Skip to main content

Wine Country Vacation - Saturday

Okay, I remembered to take more pictures today.

Annual Heirloom Tomato Festival!

This morning's run was before the fog burned off. The vineyards don't look as pretty.

Wine Country Historic Baseball! I think the La Dee Dahs need to make a road trip!

The garden at Willi's Wine Bar, where Richard and I had lunch, tasted wines, and discussed what I was going to make for dinner. That's how you know you are food obsessed - you spend lunch talking about dinner.

After our discussion, we decided that Balletto was the winery to hit to look for something to accompany dinner. I wandered out into their vineyard for a shot.

A little fountain outside the tasting room.

Balletto! We loved these wines and grabbed a Chardonnay, a Pinot Noir and a Zin for dinner. I got two bottles of the Zin to bring home with my. My fellow Zin addicts are going to need to come over and sample this stuff when I get back - it's fantastic!

Fair Warning! Don't let your kids run free at Balletto. They mean it!

Prepping for dinner!

This shot is just to make David jealous. 
It's The Knife[tm], David. It remembers you.

Chris set the table before dinner out on the back patio. This is the last picture of the day, because dinner turned out very very tasty, and we had three bottles of wine. 

Comments

Popular posts from this blog

Crowdsourcing Curation: The Social Graph as Gatekeeper

I've written before about the compromise we tacitly agree to when amateurs take over the roles formerly held by professionsals. The Internet promotes this takeover by lowering the cost of production and transmission to near zero for nearly every user, for everything from words (blogs) to pictures (Flickr) to video (YouTube).

As Clay Shirky put it so well: As freedom to produce increases, average quality necessarily goes down. For example: Thanks to Flickr, we now have access to a mind-boggling array of beautiful pictures, but that's partly because we simply have access to a mind boggling array of pictures, period. Some of these, of course, are beautiful; but there are a lot more of Aunt Bettie's 43rd picture of a bundt cake than of an Annie Leibovitz Rolling Stone cover.

It is at this point that many people interject: "This is the problem with the internet! It's full of crap!" Many would argue that without professional producers, editors, publishers, and the …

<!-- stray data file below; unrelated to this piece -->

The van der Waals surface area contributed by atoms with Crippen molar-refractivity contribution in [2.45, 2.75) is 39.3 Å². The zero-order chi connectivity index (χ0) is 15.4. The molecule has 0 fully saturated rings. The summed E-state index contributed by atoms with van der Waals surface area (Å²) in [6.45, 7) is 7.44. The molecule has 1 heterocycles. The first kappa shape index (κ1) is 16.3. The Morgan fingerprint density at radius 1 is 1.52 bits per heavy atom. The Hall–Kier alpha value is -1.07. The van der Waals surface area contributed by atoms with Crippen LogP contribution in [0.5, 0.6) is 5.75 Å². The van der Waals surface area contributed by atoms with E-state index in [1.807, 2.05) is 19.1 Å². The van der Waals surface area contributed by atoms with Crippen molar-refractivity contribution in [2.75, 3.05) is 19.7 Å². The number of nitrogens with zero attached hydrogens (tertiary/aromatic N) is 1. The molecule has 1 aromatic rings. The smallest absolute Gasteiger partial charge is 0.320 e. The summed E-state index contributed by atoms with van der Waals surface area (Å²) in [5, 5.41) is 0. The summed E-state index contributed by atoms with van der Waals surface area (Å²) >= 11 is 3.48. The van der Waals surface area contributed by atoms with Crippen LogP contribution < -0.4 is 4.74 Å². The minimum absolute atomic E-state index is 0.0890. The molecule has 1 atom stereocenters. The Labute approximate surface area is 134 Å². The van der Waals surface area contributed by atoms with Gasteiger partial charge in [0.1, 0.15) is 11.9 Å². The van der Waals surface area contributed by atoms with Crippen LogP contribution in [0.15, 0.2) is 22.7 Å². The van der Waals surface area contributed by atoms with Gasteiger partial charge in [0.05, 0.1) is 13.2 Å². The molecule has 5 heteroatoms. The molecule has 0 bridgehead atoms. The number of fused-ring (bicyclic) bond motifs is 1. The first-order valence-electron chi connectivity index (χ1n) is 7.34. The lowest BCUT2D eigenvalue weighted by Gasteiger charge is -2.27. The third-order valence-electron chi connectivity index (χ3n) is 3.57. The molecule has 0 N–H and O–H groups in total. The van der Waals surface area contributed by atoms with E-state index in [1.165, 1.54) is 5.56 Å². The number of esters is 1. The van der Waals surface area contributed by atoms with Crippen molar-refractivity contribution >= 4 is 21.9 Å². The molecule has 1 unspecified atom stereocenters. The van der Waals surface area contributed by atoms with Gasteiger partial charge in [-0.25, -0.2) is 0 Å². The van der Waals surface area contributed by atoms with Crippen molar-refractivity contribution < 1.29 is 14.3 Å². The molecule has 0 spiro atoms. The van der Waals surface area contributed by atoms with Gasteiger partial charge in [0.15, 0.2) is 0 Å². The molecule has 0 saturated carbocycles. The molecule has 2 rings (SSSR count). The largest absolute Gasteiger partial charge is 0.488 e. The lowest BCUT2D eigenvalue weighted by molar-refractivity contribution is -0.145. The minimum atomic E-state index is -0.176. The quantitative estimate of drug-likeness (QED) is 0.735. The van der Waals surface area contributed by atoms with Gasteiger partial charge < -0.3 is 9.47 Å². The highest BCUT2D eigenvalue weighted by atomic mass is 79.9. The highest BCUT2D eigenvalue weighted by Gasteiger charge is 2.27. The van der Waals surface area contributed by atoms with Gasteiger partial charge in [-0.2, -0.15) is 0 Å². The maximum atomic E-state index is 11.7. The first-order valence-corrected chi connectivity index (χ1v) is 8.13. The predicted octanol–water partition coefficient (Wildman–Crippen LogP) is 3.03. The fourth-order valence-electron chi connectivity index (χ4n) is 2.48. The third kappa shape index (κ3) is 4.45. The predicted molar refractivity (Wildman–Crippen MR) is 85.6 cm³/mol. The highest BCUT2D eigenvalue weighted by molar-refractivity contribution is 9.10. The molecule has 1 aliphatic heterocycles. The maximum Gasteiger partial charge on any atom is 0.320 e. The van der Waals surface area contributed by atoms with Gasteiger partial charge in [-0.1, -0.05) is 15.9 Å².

Intellectual Property and Deflation of the Knowledge Economy

[Update: This accidentally became a series of posts on a theme.


Does Intellectual Property Law Foster Innovation?Where I question the efficacy of patent and copyright in a socially networked world.


Intellectual Property and the Deflation of the Knowledge Economy - (this post) Where I toy with the idea that the Knowledge Economy may not turn out to be much of an economy, especially when it comes to Intellectual Property


The Economic Reset Button- Where Jeff Jarvis asks Eric Schmidt whether or not this is a fundamental shift in the economic base


Innovative Deflation- Where I ask, "Is the knowledge economy ripe for growth, or is it the means by which traditional economies are shrunk?" ]

Friday night I was discussing the future of intellectual property law with some friends. My argument, in a nutshell:

Every business model relying on intellectual property law (patent and copyright) is heading for massive deflation in our lifetimes. We've seen it with the music industry and news…

COVID-19 and the Tools We Need to Re-open Wisely

There's a lot of graphs and stats that the news is throwing at people right now. So much so, that you can get information overload trying to make sense of the statistics that have meaning. To quote my old Econometrics professor, "There are three types of lies: 'Lies', 'Damned Lies', and 'Statistics' ". I should also lead with the caveat that I'm an engineer and data nerd by trade, but I'm not an epidemiologist. I welcome feedback from those who have more experience than I do.The most important question we're trying to answer (at least here in Michigan), is "How are we doing?", and "When can we reopen our economy?". With respect to those questions, here's my take on the most important data, and some caveats about what these data are telling us.The four most cited data in news stories are:Total Number of CasesDaily New Cases.Total Number of DeathsDaily New DeathsThis post will talk about #1 and #2 above. I'll …